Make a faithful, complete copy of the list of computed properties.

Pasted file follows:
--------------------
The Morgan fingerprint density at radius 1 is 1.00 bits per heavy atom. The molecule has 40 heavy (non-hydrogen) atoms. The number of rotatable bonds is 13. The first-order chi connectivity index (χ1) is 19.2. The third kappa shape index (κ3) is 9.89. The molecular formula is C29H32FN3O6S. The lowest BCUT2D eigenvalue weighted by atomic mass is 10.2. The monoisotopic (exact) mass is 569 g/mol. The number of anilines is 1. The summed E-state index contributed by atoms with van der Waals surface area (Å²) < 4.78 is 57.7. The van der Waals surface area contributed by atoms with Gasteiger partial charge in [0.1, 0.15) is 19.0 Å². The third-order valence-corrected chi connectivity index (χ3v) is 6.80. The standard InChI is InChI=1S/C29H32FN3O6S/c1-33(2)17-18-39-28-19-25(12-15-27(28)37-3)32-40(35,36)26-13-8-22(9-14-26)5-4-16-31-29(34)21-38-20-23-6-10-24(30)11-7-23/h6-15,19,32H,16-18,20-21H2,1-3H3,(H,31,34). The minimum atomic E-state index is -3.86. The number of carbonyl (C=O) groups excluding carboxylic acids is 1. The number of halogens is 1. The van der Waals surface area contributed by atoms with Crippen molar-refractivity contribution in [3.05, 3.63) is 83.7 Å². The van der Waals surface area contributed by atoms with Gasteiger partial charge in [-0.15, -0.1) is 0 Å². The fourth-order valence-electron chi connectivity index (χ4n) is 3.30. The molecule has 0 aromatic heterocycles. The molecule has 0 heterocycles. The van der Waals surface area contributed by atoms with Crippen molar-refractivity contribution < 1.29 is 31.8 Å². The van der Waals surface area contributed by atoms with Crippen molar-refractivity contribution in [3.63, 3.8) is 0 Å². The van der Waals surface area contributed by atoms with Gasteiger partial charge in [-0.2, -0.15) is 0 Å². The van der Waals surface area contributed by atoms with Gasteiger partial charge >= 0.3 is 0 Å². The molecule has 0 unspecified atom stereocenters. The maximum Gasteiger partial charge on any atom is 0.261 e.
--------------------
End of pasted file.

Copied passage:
The Morgan fingerprint density at radius 1 is 1.00 bits per heavy atom. The molecule has 40 heavy (non-hydrogen) atoms. The number of rotatable bonds is 13. The first-order chi connectivity index (χ1) is 19.2. The third kappa shape index (κ3) is 9.89. The molecular formula is C29H32FN3O6S. The lowest BCUT2D eigenvalue weighted by atomic mass is 10.2. The monoisotopic (exact) mass is 569 g/mol. The number of anilines is 1. The summed E-state index contributed by atoms with van der Waals surface area (Å²) < 4.78 is 57.7. The van der Waals surface area contributed by atoms with Gasteiger partial charge in [0.1, 0.15) is 19.0 Å². The third-order valence-corrected chi connectivity index (χ3v) is 6.80. The standard InChI is InChI=1S/C29H32FN3O6S/c1-33(2)17-18-39-28-19-25(12-15-27(28)37-3)32-40(35,36)26-13-8-22(9-14-26)5-4-16-31-29(34)21-38-20-23-6-10-24(30)11-7-23/h6-15,19,32H,16-18,20-21H2,1-3H3,(H,31,34). The minimum atomic E-state index is -3.86. The number of carbonyl (C=O) groups excluding carboxylic acids is 1. The number of halogens is 1. The van der Waals surface area contributed by atoms with Crippen molar-refractivity contribution in [3.05, 3.63) is 83.7 Å². The van der Waals surface area contributed by atoms with Gasteiger partial charge in [-0.15, -0.1) is 0 Å². The fourth-order valence-electron chi connectivity index (χ4n) is 3.30. The molecule has 0 aromatic heterocycles. The molecule has 0 heterocycles. The van der Waals surface area contributed by atoms with Crippen molar-refractivity contribution < 1.29 is 31.8 Å². The van der Waals surface area contributed by atoms with Crippen molar-refractivity contribution in [3.63, 3.8) is 0 Å². The van der Waals surface area contributed by atoms with Gasteiger partial charge in [-0.2, -0.15) is 0 Å². The van der Waals surface area contributed by atoms with Gasteiger partial charge >= 0.3 is 0 Å². The molecule has 0 unspecified atom stereocenters. The maximum Gasteiger partial charge on any atom is 0.261 e.